Working from home, and hybrid working – which my line manager has supported very well – is now available in so many roles. I can see how opportunities to work from home, and requesting reasonable adjustments, will be key to opening up many employment opportunities, and make them more sustainable for people with EDS and other illnesses.
Tell us about your day-to-day NHS job and what you most enjoy about it.
I really enjoy treating a diverse range of patients. For example, one day I may be treating a patient on the wards who has had a failing kidney transplant, or I might speak with a patient who is having dialysis. As a renal dietitian, I’m gaining exposure to many different diets including low potassium and low phosphate (these are minerals that build up in the blood and can cause cardiac issues and many other unpleasant symptoms).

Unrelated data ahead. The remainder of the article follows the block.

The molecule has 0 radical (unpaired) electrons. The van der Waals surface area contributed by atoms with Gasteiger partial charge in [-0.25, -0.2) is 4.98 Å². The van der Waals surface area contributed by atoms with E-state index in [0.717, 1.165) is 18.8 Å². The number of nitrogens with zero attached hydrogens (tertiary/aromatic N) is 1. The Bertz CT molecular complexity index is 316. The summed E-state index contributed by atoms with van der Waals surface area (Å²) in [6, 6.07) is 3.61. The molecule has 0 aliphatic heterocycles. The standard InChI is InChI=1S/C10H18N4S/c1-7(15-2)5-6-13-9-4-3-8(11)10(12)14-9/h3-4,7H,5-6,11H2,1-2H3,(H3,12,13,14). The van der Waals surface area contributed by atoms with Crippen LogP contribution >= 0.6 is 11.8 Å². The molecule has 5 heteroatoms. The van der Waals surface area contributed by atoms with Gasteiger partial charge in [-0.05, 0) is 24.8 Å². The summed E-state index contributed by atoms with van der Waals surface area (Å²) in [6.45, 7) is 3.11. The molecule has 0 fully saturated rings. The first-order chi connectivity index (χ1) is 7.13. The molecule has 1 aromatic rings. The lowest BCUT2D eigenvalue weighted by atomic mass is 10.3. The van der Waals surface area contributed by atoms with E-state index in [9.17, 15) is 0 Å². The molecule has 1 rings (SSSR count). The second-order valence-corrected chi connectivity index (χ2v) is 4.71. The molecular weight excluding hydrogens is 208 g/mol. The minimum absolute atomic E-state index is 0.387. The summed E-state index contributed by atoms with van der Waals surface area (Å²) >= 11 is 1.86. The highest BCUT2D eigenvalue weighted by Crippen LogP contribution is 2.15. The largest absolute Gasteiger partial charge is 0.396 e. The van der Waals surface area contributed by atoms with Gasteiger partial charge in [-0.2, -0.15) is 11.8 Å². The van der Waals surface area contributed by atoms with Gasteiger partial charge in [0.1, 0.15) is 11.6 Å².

Moving forwards, I will be carrying out telephone clinics mostly from home, as well as two days treating patients on the wards. I’m looking forward to treating patients as they progress through the stages of kidney disease.
What brought you to London Met?
I’ve always wanted to live in London, hence why London Met Uni was such a good fit for me. Not many universities in the UK offer dietetics and nutrition as a degree.
What did studying at London Met mean to you?